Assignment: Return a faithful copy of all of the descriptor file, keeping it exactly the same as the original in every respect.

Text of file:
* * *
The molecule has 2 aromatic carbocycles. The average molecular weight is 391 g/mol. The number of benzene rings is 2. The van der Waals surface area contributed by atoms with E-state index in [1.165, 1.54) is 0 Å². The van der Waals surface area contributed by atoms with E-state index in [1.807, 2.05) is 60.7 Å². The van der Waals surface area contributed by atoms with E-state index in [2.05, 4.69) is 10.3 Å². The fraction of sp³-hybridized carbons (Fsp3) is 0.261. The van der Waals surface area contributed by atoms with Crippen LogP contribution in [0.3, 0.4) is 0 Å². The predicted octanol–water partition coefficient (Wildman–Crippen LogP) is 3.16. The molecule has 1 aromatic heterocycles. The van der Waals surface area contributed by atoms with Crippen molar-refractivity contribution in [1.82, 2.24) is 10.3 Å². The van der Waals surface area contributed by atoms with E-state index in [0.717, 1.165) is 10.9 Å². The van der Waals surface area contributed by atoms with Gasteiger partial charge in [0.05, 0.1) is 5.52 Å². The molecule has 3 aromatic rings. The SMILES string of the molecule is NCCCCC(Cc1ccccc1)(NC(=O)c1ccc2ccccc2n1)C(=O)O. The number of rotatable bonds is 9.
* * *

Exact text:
The molecule has 2 aromatic carbocycles. The average molecular weight is 391 g/mol. The number of benzene rings is 2. The van der Waals surface area contributed by atoms with E-state index in [1.165, 1.54) is 0 Å². The van der Waals surface area contributed by atoms with E-state index in [1.807, 2.05) is 60.7 Å². The van der Waals surface area contributed by atoms with E-state index in [2.05, 4.69) is 10.3 Å². The fraction of sp³-hybridized carbons (Fsp3) is 0.261. The van der Waals surface area contributed by atoms with Crippen LogP contribution in [0.3, 0.4) is 0 Å². The predicted octanol–water partition coefficient (Wildman–Crippen LogP) is 3.16. The molecule has 1 aromatic heterocycles. The van der Waals surface area contributed by atoms with Crippen molar-refractivity contribution in [1.82, 2.24) is 10.3 Å². The van der Waals surface area contributed by atoms with E-state index in [0.717, 1.165) is 10.9 Å². The van der Waals surface area contributed by atoms with Gasteiger partial charge in [0.05, 0.1) is 5.52 Å². The molecule has 3 aromatic rings. The SMILES string of the molecule is NCCCCC(Cc1ccccc1)(NC(=O)c1ccc2ccccc2n1)C(=O)O. The number of rotatable bonds is 9.